Members of the Raleigh police union on Tuesday night voted unanimously not to boycott security work for Beyoncé’s concert at Carter-Finley Stadium in May, according to union spokesman Rick Armstrong.
Police unions in cities in Florida and Tennessee have said they would not work security details at the pop star’s concerts because of her recent performance in the Super Bowl halftime show that was seen as a salute to the Black Panthers, a group perceived by many officers to be anti-police.
Matthew Cooper, a Raleigh detective and president of the Raleigh Police Protective Association, said after the meeting that the union fielded input from “a wide spectrum of officers” on a possible boycott.
Although there are concerns over the perceived “anti-law enforcement images” Beyoncé used in her performance and in her most recent music video, Cooper said, union members took an oath to protect and serve all citizens regardless of their political beliefs.
“Let us be very clear, the Raleigh Police Protective Association does not condone violence against police officers,” he said.
Law enforcement leaders say the Black Panther Party was anti-police and akin to a terrorist group. The group started as armed citizens’ patrols to monitor the behavior of police officers and challenge police brutality in Oakland, Calif.
Armstrong said before the meeting that the office had been fielding phone calls and emails from members about the upcoming concert.
“We’ve been getting some calls from members who advocate a boycott, but the general consensus is, ‘We want to work,’” Armstrong said. He added that while officers may have personal feelings about the Black Panther tribute, the officers want to be professional and not choose a side in the issue.
“We want to protect and serve all the citizens of Raleigh, regardless of their personal beliefs,” he said.
The main focus of the 90-minute meeting was the union’s advocacy for better pay for rank-and-file officers. Raleigh police officers are among the lowest paid law-enforcement officers in the Triangle, Armstrong said, and much of the discussion dealt with a new campaign for pay increases.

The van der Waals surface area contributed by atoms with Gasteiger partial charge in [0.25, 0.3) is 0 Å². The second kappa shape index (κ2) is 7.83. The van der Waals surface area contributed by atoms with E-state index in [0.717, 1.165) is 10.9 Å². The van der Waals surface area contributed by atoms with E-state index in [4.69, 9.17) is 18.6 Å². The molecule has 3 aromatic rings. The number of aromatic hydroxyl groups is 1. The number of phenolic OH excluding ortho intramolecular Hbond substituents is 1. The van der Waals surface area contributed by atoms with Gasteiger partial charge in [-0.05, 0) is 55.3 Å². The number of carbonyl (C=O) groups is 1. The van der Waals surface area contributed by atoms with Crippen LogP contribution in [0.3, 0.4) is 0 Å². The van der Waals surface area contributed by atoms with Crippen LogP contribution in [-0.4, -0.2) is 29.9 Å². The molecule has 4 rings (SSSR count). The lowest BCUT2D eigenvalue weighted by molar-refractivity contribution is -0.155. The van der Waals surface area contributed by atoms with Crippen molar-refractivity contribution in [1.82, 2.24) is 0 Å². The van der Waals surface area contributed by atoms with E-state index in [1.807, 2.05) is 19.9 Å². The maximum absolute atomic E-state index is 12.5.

The issue of whether union members should provide security for Beyoncé’s performance May 3 was added to the night’s agenda.
“We started hearing about the issue last week and saw that other police unions were going to boycott,” Armstrong said. “Several of our members expressed concern, so we decided to add it to the agenda.”
The police association’s membership of 530 officers represents about 80 percent of the Raleigh department’s sworn officers, Armstrong said.
The Black Panthers gained national attention on May 2, 1967, when its members showed up fully armed at the California General Assembly in Sacramento to protest a bill that would have outlawed carrying loaded weapons in public.
The group also sponsored a free breakfast program for children and other “survival” programs, such as clothing distribution, classes on politics and economics, free medical clinics, transportation to prisons for family members of inmates and sickle cell disease testing.
Javier Ortiz, president of Miami’s Fraternal Order of Police, ignited the police protests with a Feb. 17 letter that accused Beyoncé of using the Super Bowl “to divide Americans by promoting the Black Panthers” and said her “anti-police message shows that she does not support law enforcement.”
Former New York City Mayor Rudy Giuliani on Fox News described Beyoncé’s performance with Bruno Mars and Coldplay as an “attack on police officers,” who are the people “who protect and serve her and protect and serve us, and keep us alive.”